Operation Arctic / Norway (Director and screenwriter: Grethe Bøe-Waal) — This modern-day Robinson Crusoe adventure is set in the Arctic. Through a misunderstanding, 13-year-old Julia and her eight-year-old twin siblings, Ida and Sindre, are left on a deserted island. The children have to find ways to survive, battling fierce winter weather, hungry polar bears, and loneliness. Cast: Kaisa Gurine Antonsen, Ida Leonora Valestrand Eike, Leonard Valestrand Eike, Nicolai Cleve Broch, Kristofer Hivju, Line Verndal. International Premiere
Shaun the Sheep / United Kingdom (Directors and screenwriters: Richard Starzak, Mark Burton) — When Shaun’s mischief inadvertently leads to the Farmer being taken away from the farm, Shaun, Bitzer and the flock have to go into the big city to rescue him, setting the stage for an epic adventure. International Premiere
SPECIAL EVENTS Pioneers Palace B’92 / Romania (Director and screenwriter: Bobby Paunescu) — In the wild days of post-Ceausescu Bucharest, teenagers open a disco at their high school, terrified of an AIDS scare after their visit to a local brothel. Part of the Festival’s new Art of Film program, Pioneers Palace B’92 was produced by film students and supported by Mandragora Film Academy together with Solar Indie Junction. Cast: Toto Dumitrescu, Mihai Dorobantu, Maria Bata, Dragos Savulescu, Alice Halpert, Alice Peneaca. World Premiere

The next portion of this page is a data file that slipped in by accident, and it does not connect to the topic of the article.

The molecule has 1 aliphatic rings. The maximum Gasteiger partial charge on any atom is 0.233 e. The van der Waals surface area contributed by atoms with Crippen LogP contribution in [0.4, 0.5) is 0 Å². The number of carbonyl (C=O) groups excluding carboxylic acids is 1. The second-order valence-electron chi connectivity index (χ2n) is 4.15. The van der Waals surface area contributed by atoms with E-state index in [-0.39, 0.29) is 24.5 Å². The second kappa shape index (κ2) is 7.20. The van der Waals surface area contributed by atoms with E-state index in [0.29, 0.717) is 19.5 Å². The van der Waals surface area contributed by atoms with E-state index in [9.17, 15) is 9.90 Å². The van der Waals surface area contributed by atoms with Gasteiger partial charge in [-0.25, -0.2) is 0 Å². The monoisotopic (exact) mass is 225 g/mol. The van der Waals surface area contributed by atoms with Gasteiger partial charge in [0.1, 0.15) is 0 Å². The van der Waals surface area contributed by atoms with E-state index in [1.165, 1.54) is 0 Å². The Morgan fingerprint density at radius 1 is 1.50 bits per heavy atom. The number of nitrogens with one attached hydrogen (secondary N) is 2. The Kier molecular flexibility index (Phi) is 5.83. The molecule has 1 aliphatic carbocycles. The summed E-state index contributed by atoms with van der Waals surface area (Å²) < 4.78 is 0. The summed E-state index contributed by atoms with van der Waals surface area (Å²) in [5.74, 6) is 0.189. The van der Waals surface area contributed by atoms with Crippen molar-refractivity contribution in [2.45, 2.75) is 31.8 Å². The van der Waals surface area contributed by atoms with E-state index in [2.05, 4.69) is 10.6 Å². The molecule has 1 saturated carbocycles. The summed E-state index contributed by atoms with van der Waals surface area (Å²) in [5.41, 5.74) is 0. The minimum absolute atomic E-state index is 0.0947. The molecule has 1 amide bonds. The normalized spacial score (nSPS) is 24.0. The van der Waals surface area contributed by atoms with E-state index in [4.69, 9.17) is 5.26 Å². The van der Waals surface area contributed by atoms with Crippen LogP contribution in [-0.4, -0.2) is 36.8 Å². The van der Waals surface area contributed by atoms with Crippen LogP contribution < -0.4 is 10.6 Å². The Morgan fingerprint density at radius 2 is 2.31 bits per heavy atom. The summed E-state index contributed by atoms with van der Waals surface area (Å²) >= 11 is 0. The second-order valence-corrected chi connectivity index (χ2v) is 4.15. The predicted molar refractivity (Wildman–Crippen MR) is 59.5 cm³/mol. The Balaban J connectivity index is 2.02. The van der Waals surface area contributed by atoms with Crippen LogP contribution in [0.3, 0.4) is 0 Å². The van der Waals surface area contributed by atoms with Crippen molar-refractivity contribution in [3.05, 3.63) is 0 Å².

NEW FRONTIERThe following installations will be featured in The VR works of Felix & Paul, a showcase of groundbreaking live-action virtual reality experiences by artists Félix Lajeunesse and Paul Raphaël in the Festival’s New Frontier exhibition.
HerdersArtists: Félix Lajeunesse, Paul Raphaël
Mongolian pastoral herders are one of the world’s last remaining nomadic cultures. For millennia they have lived on the steppes, grazing their livestock on the grasslands. Through a series of virtual reality experiences, the viewer is invited into the reality of a nomadic family of yak herders.
Strangers with Patrick Watson
Artists: Félix Lajeunesse, Paul Raphaël, Chris Lavis, Maciek Szczerbowski
Strangers with Patrick Watson invites the viewer to spend an intimate moment with celebrated Montreal musician Patrick Watson at work in his studio loft on a winter’s day. Cast: Patrick Watson.